Open Doesn’t Mean It’s Easy

Open Doesn’t Mean It’s Easy

By Robert Froehlich and John English

Open Radio Access Network (O-RAN) disaggregates the RAN into cloud-based service functional systems in which the usually integrated and proprietary base station is broken into three service components: radio unit (RU), distributed unit (DU), and central unit (CU).

There are several good reasons for O-RAN. First of all, O-RAN promises a best-of-breed approach that lets mobile operators pick the radio from one vendor, the distribution unit from another, and so on. In that way, the mobile operator’s RAN is not subject to the costs, product limitations, and delivery timeline of one vendor for the entire base station.

Meanwhile, multi-access edge computing further drives the need for a disaggregated RAN, with a range of enterprise use cases in which both the RAN and the core functions may be divided between the enterprise premise, the access network, and the core network as required by the 5G service application. And finally, for the operation of a cloud RAN, artificial intelligence (AI)-enabled RAN services and O-RAN interfaces for policy will be essential.

All of this sounds great. But of course, these benefits come with new challenges.

O-RAN Challenges

Looking at the transport layer through the CU, DU, and RU, early adopters are reporting IP transport issues for basic interconnection between the various RAN functions that have been “broken up.” At the same time, carriers are reporting security concerns associated with cloud management of IP transport.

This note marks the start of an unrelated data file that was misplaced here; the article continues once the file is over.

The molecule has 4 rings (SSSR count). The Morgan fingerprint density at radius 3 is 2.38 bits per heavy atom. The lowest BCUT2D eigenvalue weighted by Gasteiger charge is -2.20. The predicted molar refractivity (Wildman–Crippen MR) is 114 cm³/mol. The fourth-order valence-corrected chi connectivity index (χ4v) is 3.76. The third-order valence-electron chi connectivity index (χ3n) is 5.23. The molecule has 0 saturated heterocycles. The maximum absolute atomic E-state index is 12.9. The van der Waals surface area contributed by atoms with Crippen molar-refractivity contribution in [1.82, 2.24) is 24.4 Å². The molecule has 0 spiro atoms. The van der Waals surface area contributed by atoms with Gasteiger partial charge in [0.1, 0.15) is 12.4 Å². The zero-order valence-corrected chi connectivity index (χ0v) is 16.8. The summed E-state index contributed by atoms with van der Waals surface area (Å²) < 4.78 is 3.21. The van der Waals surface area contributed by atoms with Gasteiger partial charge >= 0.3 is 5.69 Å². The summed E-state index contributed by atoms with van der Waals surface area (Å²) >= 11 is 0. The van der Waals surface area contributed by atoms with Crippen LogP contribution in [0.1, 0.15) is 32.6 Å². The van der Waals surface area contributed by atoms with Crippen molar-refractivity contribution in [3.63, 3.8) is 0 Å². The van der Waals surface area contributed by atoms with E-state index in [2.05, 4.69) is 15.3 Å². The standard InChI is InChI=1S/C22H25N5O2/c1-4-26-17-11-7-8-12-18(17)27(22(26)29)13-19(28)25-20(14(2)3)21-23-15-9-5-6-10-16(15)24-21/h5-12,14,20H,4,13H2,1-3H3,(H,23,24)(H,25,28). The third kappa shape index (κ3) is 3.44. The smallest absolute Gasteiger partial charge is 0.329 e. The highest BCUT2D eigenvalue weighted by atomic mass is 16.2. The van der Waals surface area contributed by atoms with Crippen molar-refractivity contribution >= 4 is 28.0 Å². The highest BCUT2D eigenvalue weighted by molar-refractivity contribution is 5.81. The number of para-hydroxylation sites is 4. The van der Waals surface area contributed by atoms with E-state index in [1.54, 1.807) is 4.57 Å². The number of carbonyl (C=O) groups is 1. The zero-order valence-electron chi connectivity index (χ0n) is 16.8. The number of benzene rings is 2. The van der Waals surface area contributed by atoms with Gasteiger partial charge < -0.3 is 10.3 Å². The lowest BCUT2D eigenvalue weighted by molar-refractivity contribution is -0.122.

With the O-RAN architecture, operators are expecting the CU to support as many as hundreds of DUs. Accordingly, they must manage CU/DU scaling and DU performance along with inter/intra-cell handover performance and vendor interoperation, all in a cloud environment.

For the control plane, carriers must look at CU performance, inter/intra-CU handover issues, and vendor interoperability. For the user plane, the focus must be on performance and on ensuring QoS/QoE to achieve expected levels of 5G services.

The RAN intelligence controller (RIC) poses further challenges for RAN operations. At present, the RIC has only high-level insights within a (radio resource) connection and does not have the ability to understand the connections between the same subscriber or other user equipments (UE). With no IMSI/IMEI correlation across connections (for both specific and multiple UEs), there is increased risk for false positive alarms/actions. For example, if a handset type causes many problems in a few cells, the RIC may not be able to understand and isolate that specific device issue and instead may falsely identify a systemic network issue.

Finally, the vendor RU/DU/CU mix and match poses potential interoperation issues as vendors deviate from standards to differentiate themselves. How do the various integrated components work together in live network operation?

Integration, Deployment, and Operational Risk

The 5G race is on, with much commercial pressure to launch. But with an integrated cloud RAN, mobile operators should anticipate unexpected issues that will increase time to market, as well as unexpected network performance degradation. Having cloud-optimized instrumentation to gain visibility will give operations teams the ability to proactively monitor and optimize 5G New Radio (NR) performance. With an explosion of cells (five to ten times more than with 4G) expected in O-RAN, propagation modeling for 5G NR design and operational automation will be needed to reduce costs. Smart data is needed to verify orchestration, because typical AI input/learning often leads to output errors with no way to understand the decision path.

Complexity bests summarizes the challenge of the new multivendor cloud-based implementation of 5G O-RAN. Having complete visibility for operation, orchestration, analytics, and security throughout the 5G lifecycle is critical to 5G success and will enable mobile operators to realize the vision of 5G for a lower-cost, agile, multivendor, cloud-based RAN.

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